With Facebooks recent policy flaws in terms of privacy and the trust this company has gambled on, the question of identity and identity providers has reached new importance.

Jeff Jarvis has nice piece on that, where he basically pinpoints the two biggest issues right now: how can I manage information that is available about myself, and how can I prove that I am indeed the one I say I am?

Managing identity is crucial, but it not only happens around the web. It happens with information we gather about ourselves, it happens with data that is gathered about ourselves, identity is much bigger than the web. Identity is my risk-profile while driving, information that can be gathered utilising my GPS and the accelerometers built into basically every modern car. Now with platforms like , this information can be discerned and analysed. This information is part of my identity, this information is way more valuable than the menial status updates we currently consider when we are talking about facebook and privacy. But when we are talking about identity providers, or identity providing systems for that matter, we regularly fail at taking into consideration these aspects of our identity. Numbers, that seem to say nothing to us – yet.

When we are talking privacy controls, when we are talking identity, we need to realise that we are not only talking about our profile pictures (which to remove in protest indeed creates powerful imagery, but actually helps nothing at all) or our social graph (now this gets interesting) but our everyday behaviour that shows in the numbers.

In Eastern Standard Tribe, a very interesting read indeed, Cory Doctorow approaches this issue in two or three paragraphs when he let’s his main character fantasize over possible user experience improvements of mental health institutions. In this scenario, the main character thinks of public prescription stats of mental health professionals, and more to the point, tracking of patients by means of their badges, measuring proximity to other patients, mobility, cross-referencing that with their therapy and group plans and subsequently tracking their progress. We are doing this already, albeit in a different context. Visa recently came forward with a press release in which it disclosed that the company was now able to tell whether a couple was about to get a divorce, just based on their purchase history and some statistical modelling.

It’s this data that we really ought to keep an eye on. it’s this data that in the long run really matters. My social graph probably tells a whole lot about me, after all, the saying is that if you tell me your friends I indeed know who you are. But there is way more data available about who I am if we use standardly available statistics. Efficiency 2.0, one of the hottest start-ups in the energy efficiency field, manages to provide custom tailored recommendations on how to improve energy efficiency in the most economical way using not only my usage profile which is derived from a smart meter but by additionally taking into account my demographic data: which neighbourhood do I live in (rich or poor, inner city or suburbs?), my age (a student might have a shorter time span for ROI) etc. Using these kinds of statistical modelling, Efficiency 2.0 is able to provide surprisingly valid feedback on how to curb energy consumption.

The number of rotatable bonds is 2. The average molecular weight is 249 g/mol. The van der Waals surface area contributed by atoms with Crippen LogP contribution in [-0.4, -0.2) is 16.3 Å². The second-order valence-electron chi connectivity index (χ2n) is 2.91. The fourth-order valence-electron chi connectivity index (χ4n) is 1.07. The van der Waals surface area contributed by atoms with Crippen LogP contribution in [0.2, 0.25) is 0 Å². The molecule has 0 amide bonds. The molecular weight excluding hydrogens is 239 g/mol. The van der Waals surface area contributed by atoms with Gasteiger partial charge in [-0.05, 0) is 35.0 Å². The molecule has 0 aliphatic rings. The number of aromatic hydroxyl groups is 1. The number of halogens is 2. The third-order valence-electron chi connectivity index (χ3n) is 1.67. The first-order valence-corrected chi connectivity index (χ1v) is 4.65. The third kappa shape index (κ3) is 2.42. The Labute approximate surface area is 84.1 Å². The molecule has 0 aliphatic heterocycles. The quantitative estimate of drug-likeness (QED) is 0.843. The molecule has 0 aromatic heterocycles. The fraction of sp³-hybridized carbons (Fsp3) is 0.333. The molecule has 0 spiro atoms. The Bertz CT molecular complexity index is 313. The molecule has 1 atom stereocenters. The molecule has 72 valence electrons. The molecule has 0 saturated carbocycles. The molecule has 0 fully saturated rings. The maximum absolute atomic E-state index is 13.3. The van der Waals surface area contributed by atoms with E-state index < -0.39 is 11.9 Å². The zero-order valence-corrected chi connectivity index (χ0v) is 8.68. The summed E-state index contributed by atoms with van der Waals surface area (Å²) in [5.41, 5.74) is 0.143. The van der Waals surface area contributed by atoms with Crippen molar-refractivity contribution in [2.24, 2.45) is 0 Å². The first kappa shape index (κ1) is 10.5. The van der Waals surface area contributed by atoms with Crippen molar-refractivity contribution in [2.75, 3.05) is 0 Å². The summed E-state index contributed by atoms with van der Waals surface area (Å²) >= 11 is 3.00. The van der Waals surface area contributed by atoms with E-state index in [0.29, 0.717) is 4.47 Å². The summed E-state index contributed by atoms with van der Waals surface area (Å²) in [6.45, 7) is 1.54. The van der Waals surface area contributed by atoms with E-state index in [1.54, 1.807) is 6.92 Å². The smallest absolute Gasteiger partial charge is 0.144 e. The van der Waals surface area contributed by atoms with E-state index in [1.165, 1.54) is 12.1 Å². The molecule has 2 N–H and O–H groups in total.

Similar data is used in methods called score modelling. These methods are used by rating agencies trying to provide credit ratings for individual customers. These models not only take into account my personal credit history, the amount of money I have or owe, but further use aggregate demographic data: how likely are people that live in my area to default? how likely are people that moved as often as I did to default? in short: they are creating risk profiles based on statistical models which include personal and aggregate data.

On the other hand, in opening up this personal data lie tremendous opportunities. By using anonymised aggregate data, banking service mint.com is able to give recommendations for financial planning based on comparisons with other users, basically opening a pool of experience. Similarly, Efficiency 2.0 might learn to give better recommendations if certain projections just don’t work out.

So I think what I want to say is this: we need to discuss Facebook’s privacy issues, because they matter to most users. But we may not limit ourselves to thinking that Facebook’s privacy issues are all that matters, because identity is not only what is portrayed by our status updates there. We need to think about systems that allow us to take some amount of control over the data that comprise our identity by capturing what we really do.

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